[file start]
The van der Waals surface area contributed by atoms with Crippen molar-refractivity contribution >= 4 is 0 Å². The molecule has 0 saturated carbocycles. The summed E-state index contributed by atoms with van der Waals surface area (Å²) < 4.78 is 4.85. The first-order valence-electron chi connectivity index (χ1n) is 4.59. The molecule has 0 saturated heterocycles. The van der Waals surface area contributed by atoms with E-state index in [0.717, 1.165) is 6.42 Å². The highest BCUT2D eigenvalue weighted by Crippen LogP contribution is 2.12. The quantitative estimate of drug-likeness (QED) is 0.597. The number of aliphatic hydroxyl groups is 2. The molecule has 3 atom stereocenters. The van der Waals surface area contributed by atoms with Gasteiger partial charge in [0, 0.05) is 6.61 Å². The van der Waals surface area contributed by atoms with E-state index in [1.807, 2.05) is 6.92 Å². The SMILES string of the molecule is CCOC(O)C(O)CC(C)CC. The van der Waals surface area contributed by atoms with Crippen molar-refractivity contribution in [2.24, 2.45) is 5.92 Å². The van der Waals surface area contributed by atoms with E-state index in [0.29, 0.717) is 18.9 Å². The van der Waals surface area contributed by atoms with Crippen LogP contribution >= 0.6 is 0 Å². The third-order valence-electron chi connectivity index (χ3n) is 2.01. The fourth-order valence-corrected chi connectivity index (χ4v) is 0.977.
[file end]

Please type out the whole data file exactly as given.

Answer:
The van der Waals surface area contributed by atoms with Crippen molar-refractivity contribution >= 4 is 0 Å². The molecule has 0 saturated carbocycles. The summed E-state index contributed by atoms with van der Waals surface area (Å²) < 4.78 is 4.85. The first-order valence-electron chi connectivity index (χ1n) is 4.59. The molecule has 0 saturated heterocycles. The van der Waals surface area contributed by atoms with E-state index in [0.717, 1.165) is 6.42 Å². The highest BCUT2D eigenvalue weighted by Crippen LogP contribution is 2.12. The quantitative estimate of drug-likeness (QED) is 0.597. The number of aliphatic hydroxyl groups is 2. The molecule has 3 atom stereocenters. The van der Waals surface area contributed by atoms with Gasteiger partial charge in [0, 0.05) is 6.61 Å². The van der Waals surface area contributed by atoms with E-state index in [1.807, 2.05) is 6.92 Å². The SMILES string of the molecule is CCOC(O)C(O)CC(C)CC. The van der Waals surface area contributed by atoms with Crippen molar-refractivity contribution in [2.24, 2.45) is 5.92 Å². The van der Waals surface area contributed by atoms with E-state index in [0.29, 0.717) is 18.9 Å². The van der Waals surface area contributed by atoms with Crippen LogP contribution >= 0.6 is 0 Å². The third-order valence-electron chi connectivity index (χ3n) is 2.01. The fourth-order valence-corrected chi connectivity index (χ4v) is 0.977.